A Van Gogh!

A Van Gogh!
From the artists at ArtWorks945

Tuesday, October 18, 2011

A Knockout!

Well, ok.  Maybe I’m exaggerating.  It might be more of a knockdown or maybe even a shove.  But ‘Shove!’ hardly work as a headline.  And if I stick to the precise letter of the view that she expressed, the appraiser has indeed been knocked out.

Recall: the appraiser said the damage to Charlie’s painting made it worthless.  WORTHLESS.  To my ear that means I wouldn’t be able to sell his painting for any money. 

Well, appraiser, the bid for Falling Down Man has now reached $42.12.

Now, I realize that $42.12 is not a huge amount of money.  But still, $42.12 is more than nothing.  So I do feel that the appraiser has been shown to be wrong.

Of course, as in all things conceptual, there are some objections one might make at this point.

Objection #1

I haven’t strictly speaking sold Charlie’s painting.  To sell Charlie’s painting requires finding an individual buyer who is willing to put down a certain amount of money for it.

Objection #2

The bids came from my wife and two friends.  (Thank you Lisa, Paul and Keyne!)  But that doesn’t count.  I have to get bids from people I don’t know.  Otherwise, I haven’t really sold Charlie’s painting but have cajoled people into supporting my project.

Objection #3

$42.12 is nothing.  It’s not nothing in the strict sense.  But come on!  It’s hardly something. 

Ok.  I admit.  These are pretty good objections. 

I don’t think I can really answer the third objection at the moment.  Instead, I’ll just have to wait to see if more people bid on Charlie’s painting.  And if some of those people are relative strangers (or at least people over whom I don’t have any undue influence), then the second objection will be answered as well.

But what about the first objection?   From a conceptual point of view, I think the first objection is the most interesting.  I also think I have an answer to it.  But I will wait until the next post to give that answer, since it is a bit long winded. 

Before I end, however, let me remind anyone reading about the procedure to bid on Charlie’s painting.

You need to go to the following webpage, which will allow you to make a donation to UrbanMinistry.  In the comments section, which appears after you have entered your information, you should write: For ArtWorks945/The Van Gogh Project.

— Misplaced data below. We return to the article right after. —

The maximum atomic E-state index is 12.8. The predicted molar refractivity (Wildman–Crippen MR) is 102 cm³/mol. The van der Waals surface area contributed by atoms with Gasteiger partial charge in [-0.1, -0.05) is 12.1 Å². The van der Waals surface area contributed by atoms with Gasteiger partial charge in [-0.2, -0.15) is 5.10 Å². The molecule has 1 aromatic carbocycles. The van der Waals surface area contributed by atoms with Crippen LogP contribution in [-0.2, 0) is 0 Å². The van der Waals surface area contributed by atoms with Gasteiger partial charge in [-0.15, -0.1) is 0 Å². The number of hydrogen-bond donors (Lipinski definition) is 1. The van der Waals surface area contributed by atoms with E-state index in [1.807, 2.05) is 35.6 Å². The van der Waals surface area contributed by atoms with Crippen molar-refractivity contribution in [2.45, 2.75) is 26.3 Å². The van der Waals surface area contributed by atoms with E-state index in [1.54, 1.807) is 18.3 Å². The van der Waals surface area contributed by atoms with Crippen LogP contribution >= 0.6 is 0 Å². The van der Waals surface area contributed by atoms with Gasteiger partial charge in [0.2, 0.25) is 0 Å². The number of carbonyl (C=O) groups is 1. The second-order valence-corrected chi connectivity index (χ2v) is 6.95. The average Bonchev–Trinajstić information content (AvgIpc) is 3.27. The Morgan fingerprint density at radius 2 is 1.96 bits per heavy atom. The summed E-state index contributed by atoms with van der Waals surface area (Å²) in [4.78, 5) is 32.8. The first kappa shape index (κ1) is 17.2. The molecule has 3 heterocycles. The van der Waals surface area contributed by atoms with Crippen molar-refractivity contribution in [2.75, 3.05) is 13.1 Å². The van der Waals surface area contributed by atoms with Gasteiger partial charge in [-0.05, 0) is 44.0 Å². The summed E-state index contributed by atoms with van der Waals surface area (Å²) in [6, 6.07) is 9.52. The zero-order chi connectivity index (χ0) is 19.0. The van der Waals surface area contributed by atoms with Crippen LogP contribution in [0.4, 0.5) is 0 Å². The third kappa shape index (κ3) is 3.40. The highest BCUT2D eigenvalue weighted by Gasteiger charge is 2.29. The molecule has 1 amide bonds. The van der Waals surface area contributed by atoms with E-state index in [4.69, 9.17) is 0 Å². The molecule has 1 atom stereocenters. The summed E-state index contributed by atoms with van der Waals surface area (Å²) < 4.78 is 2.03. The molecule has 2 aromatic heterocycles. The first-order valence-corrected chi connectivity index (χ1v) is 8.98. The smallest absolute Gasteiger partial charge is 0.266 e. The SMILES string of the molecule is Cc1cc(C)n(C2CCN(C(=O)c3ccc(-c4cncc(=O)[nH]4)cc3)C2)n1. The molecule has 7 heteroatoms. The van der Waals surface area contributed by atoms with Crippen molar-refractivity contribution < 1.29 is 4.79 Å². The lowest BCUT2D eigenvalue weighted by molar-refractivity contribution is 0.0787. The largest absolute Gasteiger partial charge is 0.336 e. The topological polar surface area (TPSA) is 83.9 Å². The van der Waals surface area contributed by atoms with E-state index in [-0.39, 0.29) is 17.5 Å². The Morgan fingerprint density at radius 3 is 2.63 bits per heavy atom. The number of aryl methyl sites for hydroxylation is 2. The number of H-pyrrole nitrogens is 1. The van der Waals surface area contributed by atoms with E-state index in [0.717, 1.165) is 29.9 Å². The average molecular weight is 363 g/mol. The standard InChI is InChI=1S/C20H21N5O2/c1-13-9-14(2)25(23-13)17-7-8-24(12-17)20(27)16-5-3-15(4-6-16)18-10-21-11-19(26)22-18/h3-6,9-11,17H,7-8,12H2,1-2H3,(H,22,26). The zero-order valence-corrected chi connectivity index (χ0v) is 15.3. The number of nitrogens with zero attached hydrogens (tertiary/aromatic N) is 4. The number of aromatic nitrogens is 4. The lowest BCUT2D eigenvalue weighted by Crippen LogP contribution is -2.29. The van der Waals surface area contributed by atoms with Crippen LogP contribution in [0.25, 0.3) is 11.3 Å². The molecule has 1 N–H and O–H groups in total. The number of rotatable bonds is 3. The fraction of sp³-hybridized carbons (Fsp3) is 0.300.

So anyone who thinks Charlie's painting is worth more than $42.12 and who would like to make a donation to ArtWorks945, please put in a bid.

Monday, October 10, 2011

The Auction


After much stretching and turning of ideas in my head, I have decided to hold a cumulative auction for Charlie Spear’s Falling Down Man. 

I am not sure whether there is such thing as a cumulative auction.  As a relative outsider to both the art and fundraising worlds, I don’t know the range of events that people hold in order to mix money and art.  It wouldn’t surprise me much were a cumulative auction to have been held and for the words ‘cumulative auction’ to have a fixed meaning already.  But just to make sure that people understand what I intend to do, here is what I mean by ‘cumulative auction’.

A cumulative auction gives people a chance people to do two things at once: (1) donate money to a cause; and (2) help express their sense of how much a painting is worth.

In this case, the cause is ArtWorks945, an art gallery for the homeless in Charlotte; and the painting, as should be clear by now, is Falling Down Man. 

When you ‘bid’ on Charlie’s painting, you need not bid as if you were trying to buy the painting.  Rather, you will add to the total that has already been bid.  Any money bid will go to ArtWorks945.  So you can think of your bid as a donation if you like.  But you can also see it as a way to express your opinion that Charlie’s painting is worth more than what has already been bid.

And where will Charlie’s painting go at the end of the auction? 

Well, it seems to me that there are two possibilities.  It could go to the person who has put in the most money toward the cumulative total.  I think that this is an attractive option, since it would retain some of the feel of a regular auction.  People who wanted to own the painting outright would obviously have an incentive to put in a larger amount of money than anyone else. 

I think I would have chosen that possibility if there weren’t in this particular case another obvious and it seems to me deserving recipient of the painting.  Tyler Helfrich, the director of ArtWorks945, has told me that they intend to start a permanent collection of art.  As of yet, they have no paintings in their collection.  When I discussed the possibility of a cumulative auction with Tyler, we agreed that Charlie’s painting would be a wonderful first piece in their collection.

So Charlie’s painting will go to ArtWorks 945.

To ‘bid’ on Charlie’s painting, you need to do three things.

(1)  Click on the following link, which will take you to the UrbanMinistry donation page.  

(UrbanMinistry is the homeless shelter to which ArtWorks945 is connected.  Here is a link to its website:  http://www.urbanministrycenter.org/)

(2)  Follow the instructions that will allow you to donate however much money you want to donate.  In other words, ‘bid’ on Charlie’s painting.
(3)  Write the following words in the Comments Box that appears after you enter your information: ArtWorks donation for the Van Gogh Project.

This last step is particularly important -- it is the only way the money will be designated for ArtWorks945; and it is the only way I’ll know how much money has been bid for Charlie’s painting. 

And that’s it. I’ll let the auction run for two months. 

I can’t wait to see what happens.